When we hear the term “Internet of Things” (or “IoT”), a lot of ideas — and a lot of hype — comes along with it. Unfortunately, when articles in the popular press focuses on things like refrigerators that are connected to the Internet, much of the true potential for the IoT gets overlooked.
A June 2015 report by the McKinsey & Company sought to quantify the real economic value of the Internet of Things. The central conclusion to their report is that despite all the hype surrounding the IoT, its total potential economic value could be as high as $11.1 trillion dollars by the year 2025. (This high value estimate would equal over 10% of the world’s economy.)
The challenge to capturing this economic value is knowing where that economic growth and value is going to come from. Certainly as consumers we can imagine a host of new services and devices that will come to market, and upgrading to those new devices (and learning how to use them) is going to create a new measure of economic growth.
The McKinsey report identified a set of scenarios where they expect to see the most value within the growing IoT economy. Some might be surprised to learn that the largest anticipated sub-economy for the IoT is in factories and other industrial settings. New connected devices can facilitate new efficiencies (as well as completely new processes) in areas such as operations management and predictive maintenance — all to the tune of somewhere between $1.2 billion and $3.7 billion.
Going down the list, the other areas for forecasted economic growth include:
- Municipalities (public health and safety, traffic control): $0.9-$1.7 trillion
- Personal/Human (illness monitoring, wellness improvement): $0.2-$1.6 trillion
- Retail (self-checkout, optimizing shopping experience: $0.4-$1.2 trillion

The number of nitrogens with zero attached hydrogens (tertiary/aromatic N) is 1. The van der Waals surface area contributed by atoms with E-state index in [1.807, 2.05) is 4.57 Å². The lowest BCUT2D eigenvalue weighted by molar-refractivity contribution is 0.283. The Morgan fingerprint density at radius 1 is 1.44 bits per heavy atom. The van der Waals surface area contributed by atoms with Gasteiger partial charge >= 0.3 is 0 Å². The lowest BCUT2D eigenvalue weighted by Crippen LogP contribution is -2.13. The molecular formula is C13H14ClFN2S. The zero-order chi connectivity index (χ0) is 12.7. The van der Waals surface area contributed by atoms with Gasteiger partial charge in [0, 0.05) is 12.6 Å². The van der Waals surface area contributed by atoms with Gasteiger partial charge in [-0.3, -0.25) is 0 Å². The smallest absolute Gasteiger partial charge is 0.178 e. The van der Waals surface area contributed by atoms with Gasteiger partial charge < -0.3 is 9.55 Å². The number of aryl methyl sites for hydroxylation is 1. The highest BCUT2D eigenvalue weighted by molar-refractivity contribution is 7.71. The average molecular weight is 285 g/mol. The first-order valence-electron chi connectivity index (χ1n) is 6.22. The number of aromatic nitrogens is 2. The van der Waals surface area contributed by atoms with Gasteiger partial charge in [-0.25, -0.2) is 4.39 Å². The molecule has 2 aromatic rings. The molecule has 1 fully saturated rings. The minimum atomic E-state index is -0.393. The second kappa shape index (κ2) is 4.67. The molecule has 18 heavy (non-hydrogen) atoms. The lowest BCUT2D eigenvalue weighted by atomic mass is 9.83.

- Outdoor Applications (self-driving vehicles, navigation logistics): $600-$900 billion
- Work sites (equipment maintenance, health and safety): $200-$900 billion
- Vehicles (maintenance and monitoring): $200-$700 billion
- Home (security, utilities management, chore automation): $200-$200 billion
- Office (worker monitoring, training): $100-$200 billion
As you can see, it’s hard to imagine any aspect of the modern economy that wouldn’t be potentially impacted by IoT.
In fact, the current state of affairs is one in which most of the information and data generated by IoT devices are not actually used for any reason other than relatively narrow purposes. As an example, the McKinsey report notes that an oil rig has approximately 30,000 sensors, but that only 1% of the data are actually examined, because the remaining information is used only to detect and control problems, and are not used to try to make the oil rig function better.
The IoT certainly appears to be an example of the notion that “we don’t know what we don’t know.” The IoT has the capacity to change our lives in countless ways, and to generate a tremendous amount of economic activity in the process, and there are different views and opinions on how that may happen.